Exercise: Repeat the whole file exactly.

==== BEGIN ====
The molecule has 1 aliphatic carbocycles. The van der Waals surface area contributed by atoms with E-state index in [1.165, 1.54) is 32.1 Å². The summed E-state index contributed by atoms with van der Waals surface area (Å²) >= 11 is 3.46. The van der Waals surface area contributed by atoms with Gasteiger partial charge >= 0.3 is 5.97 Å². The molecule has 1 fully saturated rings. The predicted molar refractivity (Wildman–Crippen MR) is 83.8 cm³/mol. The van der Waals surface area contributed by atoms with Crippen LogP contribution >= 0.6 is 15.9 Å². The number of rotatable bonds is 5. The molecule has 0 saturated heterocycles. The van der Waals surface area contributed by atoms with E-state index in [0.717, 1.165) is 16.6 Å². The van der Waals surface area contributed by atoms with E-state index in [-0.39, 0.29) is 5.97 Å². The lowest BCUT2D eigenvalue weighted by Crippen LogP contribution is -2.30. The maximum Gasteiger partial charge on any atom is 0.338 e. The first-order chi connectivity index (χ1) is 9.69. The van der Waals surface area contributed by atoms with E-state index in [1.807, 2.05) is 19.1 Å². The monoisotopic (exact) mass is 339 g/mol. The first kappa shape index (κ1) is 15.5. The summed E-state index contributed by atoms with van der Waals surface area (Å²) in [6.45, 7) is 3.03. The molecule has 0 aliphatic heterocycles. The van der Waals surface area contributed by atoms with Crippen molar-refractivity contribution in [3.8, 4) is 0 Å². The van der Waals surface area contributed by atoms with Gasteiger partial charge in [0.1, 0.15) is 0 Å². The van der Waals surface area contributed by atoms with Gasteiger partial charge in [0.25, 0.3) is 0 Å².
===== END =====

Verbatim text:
The molecule has 1 aliphatic carbocycles. The van der Waals surface area contributed by atoms with E-state index in [1.165, 1.54) is 32.1 Å². The summed E-state index contributed by atoms with van der Waals surface area (Å²) >= 11 is 3.46. The van der Waals surface area contributed by atoms with Gasteiger partial charge >= 0.3 is 5.97 Å². The molecule has 1 fully saturated rings. The predicted molar refractivity (Wildman–Crippen MR) is 83.8 cm³/mol. The van der Waals surface area contributed by atoms with Crippen LogP contribution >= 0.6 is 15.9 Å². The number of rotatable bonds is 5. The molecule has 0 saturated heterocycles. The van der Waals surface area contributed by atoms with E-state index in [0.717, 1.165) is 16.6 Å². The van der Waals surface area contributed by atoms with E-state index in [-0.39, 0.29) is 5.97 Å². The lowest BCUT2D eigenvalue weighted by Crippen LogP contribution is -2.30. The maximum Gasteiger partial charge on any atom is 0.338 e. The first-order chi connectivity index (χ1) is 9.69. The van der Waals surface area contributed by atoms with E-state index in [1.807, 2.05) is 19.1 Å². The monoisotopic (exact) mass is 339 g/mol. The first kappa shape index (κ1) is 15.5. The summed E-state index contributed by atoms with van der Waals surface area (Å²) in [6.45, 7) is 3.03. The molecule has 0 aliphatic heterocycles. The van der Waals surface area contributed by atoms with Crippen molar-refractivity contribution in [3.8, 4) is 0 Å². The van der Waals surface area contributed by atoms with Gasteiger partial charge in [0.1, 0.15) is 0 Å². The van der Waals surface area contributed by atoms with Gasteiger partial charge in [0.25, 0.3) is 0 Å².